2002 AMC 12B Problems/Problem 10

Revision as of 15:30, 17 June 2020 by Poopypantshead (talk | contribs) (Solution 2)

Problem

How many different integers can be expressed as the sum of three distinct members of the set $\{1,4,7,10,13,16,19\}$? $\mathrm{(A)}\ 13 \qquad\mathrm{(B)}\ 16 \qquad\mathrm{(C)}\ 24 \qquad\mathrm{(D)}\ 30 \qquad\mathrm{(E)}\ 35$

Solution 1

Subtracting 10 from each number in the set, and dividing the results by 3, we obtain the set $\{-3, -2, -1, 0, 1, 2, 3\}$. It is easy to see that we can get any integer between $-6$ and $6$ inclusive as the sum of three elements from this set, for the total of $\boxed{\mathrm{(A) } 13}$ integers.

Solution 2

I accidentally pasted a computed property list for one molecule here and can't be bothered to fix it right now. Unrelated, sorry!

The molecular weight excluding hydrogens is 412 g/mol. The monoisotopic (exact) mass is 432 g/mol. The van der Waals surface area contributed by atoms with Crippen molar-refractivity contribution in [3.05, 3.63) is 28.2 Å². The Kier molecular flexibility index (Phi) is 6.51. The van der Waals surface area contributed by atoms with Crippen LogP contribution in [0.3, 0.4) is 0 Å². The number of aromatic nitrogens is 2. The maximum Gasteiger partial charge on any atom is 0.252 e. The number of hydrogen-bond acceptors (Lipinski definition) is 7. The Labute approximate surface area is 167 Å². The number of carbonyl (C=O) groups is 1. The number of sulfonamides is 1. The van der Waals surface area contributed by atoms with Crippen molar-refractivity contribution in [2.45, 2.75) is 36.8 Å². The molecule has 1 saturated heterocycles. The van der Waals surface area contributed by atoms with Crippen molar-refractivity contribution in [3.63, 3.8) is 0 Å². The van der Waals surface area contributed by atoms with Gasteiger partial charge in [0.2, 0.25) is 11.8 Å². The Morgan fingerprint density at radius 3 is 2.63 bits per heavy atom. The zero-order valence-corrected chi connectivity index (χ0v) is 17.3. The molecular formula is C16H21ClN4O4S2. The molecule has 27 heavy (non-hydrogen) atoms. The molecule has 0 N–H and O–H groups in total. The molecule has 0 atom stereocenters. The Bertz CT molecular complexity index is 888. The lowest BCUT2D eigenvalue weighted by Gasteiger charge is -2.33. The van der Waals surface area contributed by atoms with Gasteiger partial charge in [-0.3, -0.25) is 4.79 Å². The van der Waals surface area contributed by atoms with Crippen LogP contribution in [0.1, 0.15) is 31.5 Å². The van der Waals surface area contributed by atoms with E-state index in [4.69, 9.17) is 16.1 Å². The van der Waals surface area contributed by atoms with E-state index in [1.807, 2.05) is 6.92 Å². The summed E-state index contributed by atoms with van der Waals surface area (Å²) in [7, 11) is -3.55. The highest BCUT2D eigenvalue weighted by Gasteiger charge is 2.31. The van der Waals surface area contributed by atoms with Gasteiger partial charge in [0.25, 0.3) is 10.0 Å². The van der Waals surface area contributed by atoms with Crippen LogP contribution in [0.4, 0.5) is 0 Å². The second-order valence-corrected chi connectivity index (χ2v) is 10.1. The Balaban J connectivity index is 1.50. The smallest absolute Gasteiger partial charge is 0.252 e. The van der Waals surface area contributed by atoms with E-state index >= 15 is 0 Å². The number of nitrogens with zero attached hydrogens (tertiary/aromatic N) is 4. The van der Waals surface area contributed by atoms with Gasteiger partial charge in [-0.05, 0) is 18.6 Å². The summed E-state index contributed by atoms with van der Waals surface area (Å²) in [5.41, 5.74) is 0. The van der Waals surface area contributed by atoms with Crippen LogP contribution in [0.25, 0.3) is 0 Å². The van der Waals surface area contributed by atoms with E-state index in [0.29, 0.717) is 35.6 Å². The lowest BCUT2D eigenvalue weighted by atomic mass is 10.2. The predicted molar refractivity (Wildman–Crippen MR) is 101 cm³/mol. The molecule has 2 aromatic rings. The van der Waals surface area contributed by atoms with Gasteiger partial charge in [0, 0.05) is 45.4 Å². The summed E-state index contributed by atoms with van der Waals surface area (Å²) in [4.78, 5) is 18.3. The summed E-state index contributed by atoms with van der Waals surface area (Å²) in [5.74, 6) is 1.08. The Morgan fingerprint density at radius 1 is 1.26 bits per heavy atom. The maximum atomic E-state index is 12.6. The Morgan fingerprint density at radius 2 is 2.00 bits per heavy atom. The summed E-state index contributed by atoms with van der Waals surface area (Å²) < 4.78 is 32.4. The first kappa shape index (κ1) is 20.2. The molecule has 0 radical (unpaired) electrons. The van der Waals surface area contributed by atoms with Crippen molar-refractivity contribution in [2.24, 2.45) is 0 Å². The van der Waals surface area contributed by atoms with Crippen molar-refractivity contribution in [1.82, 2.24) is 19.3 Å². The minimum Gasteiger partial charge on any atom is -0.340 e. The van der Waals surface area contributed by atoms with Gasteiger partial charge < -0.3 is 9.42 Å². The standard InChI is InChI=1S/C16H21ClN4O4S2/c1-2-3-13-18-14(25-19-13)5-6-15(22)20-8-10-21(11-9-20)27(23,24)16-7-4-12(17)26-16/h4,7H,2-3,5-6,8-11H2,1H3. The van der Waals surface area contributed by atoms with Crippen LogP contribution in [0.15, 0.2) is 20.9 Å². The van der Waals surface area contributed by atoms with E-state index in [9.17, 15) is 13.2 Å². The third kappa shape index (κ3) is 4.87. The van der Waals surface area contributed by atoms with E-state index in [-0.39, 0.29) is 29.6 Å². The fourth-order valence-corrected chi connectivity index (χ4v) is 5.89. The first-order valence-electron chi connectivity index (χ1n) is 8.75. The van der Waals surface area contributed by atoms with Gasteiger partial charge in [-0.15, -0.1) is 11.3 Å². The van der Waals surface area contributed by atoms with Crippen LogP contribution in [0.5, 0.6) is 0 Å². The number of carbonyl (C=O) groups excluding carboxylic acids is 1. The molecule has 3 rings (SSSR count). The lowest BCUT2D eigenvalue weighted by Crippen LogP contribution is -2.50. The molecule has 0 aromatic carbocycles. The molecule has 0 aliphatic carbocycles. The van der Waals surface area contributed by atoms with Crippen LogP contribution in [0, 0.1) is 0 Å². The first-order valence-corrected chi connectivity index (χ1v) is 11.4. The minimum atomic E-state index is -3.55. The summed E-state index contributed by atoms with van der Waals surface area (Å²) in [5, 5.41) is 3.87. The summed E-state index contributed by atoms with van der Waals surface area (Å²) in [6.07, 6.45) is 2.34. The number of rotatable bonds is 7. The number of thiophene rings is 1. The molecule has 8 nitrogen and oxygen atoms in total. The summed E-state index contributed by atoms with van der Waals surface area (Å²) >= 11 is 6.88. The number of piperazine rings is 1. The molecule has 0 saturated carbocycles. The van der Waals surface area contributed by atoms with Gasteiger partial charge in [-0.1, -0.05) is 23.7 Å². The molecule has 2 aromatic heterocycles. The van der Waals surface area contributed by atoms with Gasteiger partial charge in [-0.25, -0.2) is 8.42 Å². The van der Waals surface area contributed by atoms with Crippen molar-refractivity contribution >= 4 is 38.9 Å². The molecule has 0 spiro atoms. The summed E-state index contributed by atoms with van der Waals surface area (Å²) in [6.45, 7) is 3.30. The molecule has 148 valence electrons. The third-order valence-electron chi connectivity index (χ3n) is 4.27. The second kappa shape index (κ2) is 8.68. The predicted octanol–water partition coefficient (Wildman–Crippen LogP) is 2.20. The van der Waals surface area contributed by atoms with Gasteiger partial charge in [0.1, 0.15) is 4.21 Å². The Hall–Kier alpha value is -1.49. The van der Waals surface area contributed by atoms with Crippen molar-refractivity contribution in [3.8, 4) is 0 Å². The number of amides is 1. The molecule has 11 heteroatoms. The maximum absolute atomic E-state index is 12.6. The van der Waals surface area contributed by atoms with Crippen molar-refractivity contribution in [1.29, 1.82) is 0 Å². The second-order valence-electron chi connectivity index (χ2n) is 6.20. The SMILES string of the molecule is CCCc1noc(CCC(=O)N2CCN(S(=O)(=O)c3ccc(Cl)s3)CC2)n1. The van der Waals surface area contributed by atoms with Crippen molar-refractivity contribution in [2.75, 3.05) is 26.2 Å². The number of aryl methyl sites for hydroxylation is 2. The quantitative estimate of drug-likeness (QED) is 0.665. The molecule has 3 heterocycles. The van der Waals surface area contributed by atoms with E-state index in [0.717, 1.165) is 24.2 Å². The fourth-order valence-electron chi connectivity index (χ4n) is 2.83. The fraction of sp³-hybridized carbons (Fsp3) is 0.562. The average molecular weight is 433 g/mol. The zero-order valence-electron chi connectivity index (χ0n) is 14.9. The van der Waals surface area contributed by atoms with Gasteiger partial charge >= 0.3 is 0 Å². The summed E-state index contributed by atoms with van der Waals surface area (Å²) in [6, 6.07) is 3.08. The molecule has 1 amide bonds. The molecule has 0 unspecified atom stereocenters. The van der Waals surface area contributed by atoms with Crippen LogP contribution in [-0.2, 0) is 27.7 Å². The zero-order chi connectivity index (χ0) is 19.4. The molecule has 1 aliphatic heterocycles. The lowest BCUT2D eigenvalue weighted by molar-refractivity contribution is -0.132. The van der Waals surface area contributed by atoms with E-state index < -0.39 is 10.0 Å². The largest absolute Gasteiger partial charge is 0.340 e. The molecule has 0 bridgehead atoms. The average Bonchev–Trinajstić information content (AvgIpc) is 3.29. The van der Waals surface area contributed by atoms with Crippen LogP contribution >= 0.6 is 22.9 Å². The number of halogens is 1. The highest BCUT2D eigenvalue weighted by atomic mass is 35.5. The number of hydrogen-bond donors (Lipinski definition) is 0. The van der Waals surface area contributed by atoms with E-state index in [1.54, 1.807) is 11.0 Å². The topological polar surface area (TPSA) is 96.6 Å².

The set is an arithmetic sequence of numbers each $1$ more than a multiple of $3$. Thus the sum of any three numbers will be a multiple of $3$. All the multiples of $3$ from $1+4+7=12$ to $13+16+19=48$ are possible, totaling to $\boxed{\mathrm{(A) } 13}$ integers.

























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See also

2002 AMC 12B (ProblemsAnswer KeyResources)
Preceded by
Problem 9
Followed by
Problem 11
1 2 3 4 5 6 7 8 9 10 11 12 13 14 15 16 17 18 19 20 21 22 23 24 25
All AMC 12 Problems and Solutions

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